How we do “Everyday Things” Part 1

Aloha Kākou!!

I titled this with a ‘Part 1’ because I have a feeling more examples of how we do everyday things will come to me as time goes on.

I think I’ll start with things that fall into the ‘usually require electricity’ and ‘electronics’ categories. I say ‘usually’ because obviously, we have either found ways around it or do with out them.

*We keep our food in our Yeti Cooler. It’s a Yeti Tundra 50 Series, and if you haven’t heard of Yeti coolers, and you are an active outdoors person, I would highly suggest doing some research on these beasts. They are costly, but worth it and it was a huge upgrade from our way too big of a Coleman cooler which melted ice much quicker, and took up too much space. One feature I really love is the basket that sits in the top part of the cooler to hold more fragile things like bread, things that are packaged with paper (like our creamer container), or softer veggies. Currently, we buy one block of ice and one bag of ice about once a week and we also add another bag of ice about mid week. I have definitely noticed that we have stopped buying as much groceries that require refrigeration, and if I buy things like lettuce or fresh veggies, we try to use those as soon as possible so they don’t go bad or get soggy if the ice melts. Right now in our cooler we have bread, garlic cloves, soy creamer, ketchup, a salad dressing, jam, apple butter spread (thanks mom!), a small block of almond cheese, one beer, a large yogurt container, a Tupperware container with bell peppers and carrots, a container of tofu, and a Siracha sauce. We could still fit a few more things in here too, by the way. IMG_3925.jpeg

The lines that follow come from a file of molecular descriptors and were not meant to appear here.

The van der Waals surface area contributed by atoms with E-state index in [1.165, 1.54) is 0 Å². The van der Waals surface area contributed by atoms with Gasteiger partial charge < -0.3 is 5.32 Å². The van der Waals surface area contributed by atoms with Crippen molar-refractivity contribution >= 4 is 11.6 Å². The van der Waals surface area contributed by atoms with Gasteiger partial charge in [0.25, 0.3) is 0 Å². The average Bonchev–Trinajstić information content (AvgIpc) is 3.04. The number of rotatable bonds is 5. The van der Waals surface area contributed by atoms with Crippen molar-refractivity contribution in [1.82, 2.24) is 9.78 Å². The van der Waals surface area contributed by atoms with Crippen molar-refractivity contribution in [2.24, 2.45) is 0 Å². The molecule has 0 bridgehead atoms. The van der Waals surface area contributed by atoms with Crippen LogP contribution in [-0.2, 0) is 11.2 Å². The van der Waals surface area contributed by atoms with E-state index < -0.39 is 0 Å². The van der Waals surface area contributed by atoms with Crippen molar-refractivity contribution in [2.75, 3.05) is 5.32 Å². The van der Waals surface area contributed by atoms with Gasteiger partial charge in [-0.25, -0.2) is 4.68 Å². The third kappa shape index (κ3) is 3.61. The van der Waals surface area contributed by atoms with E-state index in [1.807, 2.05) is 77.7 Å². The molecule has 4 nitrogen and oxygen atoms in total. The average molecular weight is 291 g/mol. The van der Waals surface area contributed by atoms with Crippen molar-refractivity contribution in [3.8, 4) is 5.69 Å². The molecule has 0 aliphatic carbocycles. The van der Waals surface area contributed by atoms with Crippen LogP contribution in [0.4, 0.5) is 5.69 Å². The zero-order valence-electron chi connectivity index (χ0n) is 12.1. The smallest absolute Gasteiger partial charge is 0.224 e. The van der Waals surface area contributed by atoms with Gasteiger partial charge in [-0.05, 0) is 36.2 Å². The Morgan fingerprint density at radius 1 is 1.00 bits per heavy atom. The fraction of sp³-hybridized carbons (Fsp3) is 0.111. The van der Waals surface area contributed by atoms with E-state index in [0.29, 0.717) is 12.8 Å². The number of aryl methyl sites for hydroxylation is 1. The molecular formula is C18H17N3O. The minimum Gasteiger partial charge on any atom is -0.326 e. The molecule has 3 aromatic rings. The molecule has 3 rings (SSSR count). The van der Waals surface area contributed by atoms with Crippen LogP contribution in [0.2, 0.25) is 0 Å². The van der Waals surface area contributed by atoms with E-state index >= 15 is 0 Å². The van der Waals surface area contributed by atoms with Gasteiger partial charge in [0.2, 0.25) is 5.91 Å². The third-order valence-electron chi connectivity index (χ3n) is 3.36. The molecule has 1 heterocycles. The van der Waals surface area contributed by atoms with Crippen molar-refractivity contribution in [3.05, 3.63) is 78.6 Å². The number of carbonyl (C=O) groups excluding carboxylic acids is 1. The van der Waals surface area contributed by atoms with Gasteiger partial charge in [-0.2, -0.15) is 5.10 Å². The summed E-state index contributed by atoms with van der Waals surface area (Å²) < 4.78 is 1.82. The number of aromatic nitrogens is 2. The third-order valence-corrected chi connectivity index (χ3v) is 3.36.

*On the after model addition roof of our van, we have two fans, and four lights; 2 red (for night vision) and 2 white. We keep one fan on during the day for our doggie while we’re in classes and it keeps the van pretty cool. At night if we are hot, we’ll turn one on low and it actually makes me really cold most of the time-better than AC! We make sure to turn it off before going to bed though; the fans and lights do run off of our vans’ battery power after all .

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*In addition to the overhead lights, we strung up battery powered Christmas lights which have both choices; the colored or the white lights. The switch is conveniently located right by the head end of the bed, so before getting into bed were turn off the overhead lights and switch on the Christmas lights for a dimmer, less noticeable light. We also rely on this light if we are in a parking lot or certain places and we don’t really want to draw attention to the fact that we have lights in our van, or risk anyone seeing in because of the light. (We are currently working on figuring out a way to light-proof all the windows so no one will even know that we’re in there and there are lights on!) Read on to see a photo of the Christmas lights!